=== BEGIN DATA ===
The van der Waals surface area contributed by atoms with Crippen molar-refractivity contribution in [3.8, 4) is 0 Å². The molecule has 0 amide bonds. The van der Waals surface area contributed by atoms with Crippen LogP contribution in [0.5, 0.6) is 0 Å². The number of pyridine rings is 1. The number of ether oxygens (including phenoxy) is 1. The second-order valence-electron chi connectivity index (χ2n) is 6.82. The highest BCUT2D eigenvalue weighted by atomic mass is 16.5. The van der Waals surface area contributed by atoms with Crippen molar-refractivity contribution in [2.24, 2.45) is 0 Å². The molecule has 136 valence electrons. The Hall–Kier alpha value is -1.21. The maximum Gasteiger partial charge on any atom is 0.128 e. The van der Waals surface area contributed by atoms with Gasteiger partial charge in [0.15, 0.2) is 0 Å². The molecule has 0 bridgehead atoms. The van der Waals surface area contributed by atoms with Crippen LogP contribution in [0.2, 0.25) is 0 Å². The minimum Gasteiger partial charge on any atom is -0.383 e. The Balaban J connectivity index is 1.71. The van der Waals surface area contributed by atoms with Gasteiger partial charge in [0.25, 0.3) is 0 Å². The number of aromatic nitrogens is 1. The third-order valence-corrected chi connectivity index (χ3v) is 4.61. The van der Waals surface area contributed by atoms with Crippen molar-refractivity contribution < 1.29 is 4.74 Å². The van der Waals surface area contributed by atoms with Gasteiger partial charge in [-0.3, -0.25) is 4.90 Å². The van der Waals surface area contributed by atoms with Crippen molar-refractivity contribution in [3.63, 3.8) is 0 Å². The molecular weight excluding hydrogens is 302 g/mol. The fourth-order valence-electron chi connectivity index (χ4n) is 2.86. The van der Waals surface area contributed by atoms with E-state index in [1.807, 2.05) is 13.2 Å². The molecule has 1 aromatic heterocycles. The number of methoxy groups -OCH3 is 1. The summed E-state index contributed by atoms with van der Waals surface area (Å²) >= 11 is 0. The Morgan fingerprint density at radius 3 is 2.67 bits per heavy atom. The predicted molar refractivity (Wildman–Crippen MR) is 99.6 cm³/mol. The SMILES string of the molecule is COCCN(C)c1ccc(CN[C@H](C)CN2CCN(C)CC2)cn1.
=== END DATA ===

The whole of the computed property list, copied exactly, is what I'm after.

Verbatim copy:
The van der Waals surface area contributed by atoms with Crippen molar-refractivity contribution in [3.8, 4) is 0 Å². The molecule has 0 amide bonds. The van der Waals surface area contributed by atoms with Crippen LogP contribution in [0.5, 0.6) is 0 Å². The number of pyridine rings is 1. The number of ether oxygens (including phenoxy) is 1. The second-order valence-electron chi connectivity index (χ2n) is 6.82. The highest BCUT2D eigenvalue weighted by atomic mass is 16.5. The van der Waals surface area contributed by atoms with Crippen molar-refractivity contribution in [2.24, 2.45) is 0 Å². The molecule has 136 valence electrons. The Hall–Kier alpha value is -1.21. The maximum Gasteiger partial charge on any atom is 0.128 e. The van der Waals surface area contributed by atoms with Gasteiger partial charge in [0.15, 0.2) is 0 Å². The molecule has 0 bridgehead atoms. The van der Waals surface area contributed by atoms with Crippen LogP contribution in [0.2, 0.25) is 0 Å². The minimum Gasteiger partial charge on any atom is -0.383 e. The Balaban J connectivity index is 1.71. The van der Waals surface area contributed by atoms with Gasteiger partial charge in [0.25, 0.3) is 0 Å². The number of aromatic nitrogens is 1. The third-order valence-corrected chi connectivity index (χ3v) is 4.61. The van der Waals surface area contributed by atoms with Crippen molar-refractivity contribution < 1.29 is 4.74 Å². The van der Waals surface area contributed by atoms with Gasteiger partial charge in [-0.3, -0.25) is 4.90 Å². The van der Waals surface area contributed by atoms with Crippen molar-refractivity contribution in [3.63, 3.8) is 0 Å². The molecular weight excluding hydrogens is 302 g/mol. The fourth-order valence-electron chi connectivity index (χ4n) is 2.86. The van der Waals surface area contributed by atoms with E-state index in [1.807, 2.05) is 13.2 Å². The molecule has 1 aromatic heterocycles. The number of methoxy groups -OCH3 is 1. The summed E-state index contributed by atoms with van der Waals surface area (Å²) >= 11 is 0. The Morgan fingerprint density at radius 3 is 2.67 bits per heavy atom. The predicted molar refractivity (Wildman–Crippen MR) is 99.6 cm³/mol. The SMILES string of the molecule is COCCN(C)c1ccc(CN[C@H](C)CN2CCN(C)CC2)cn1.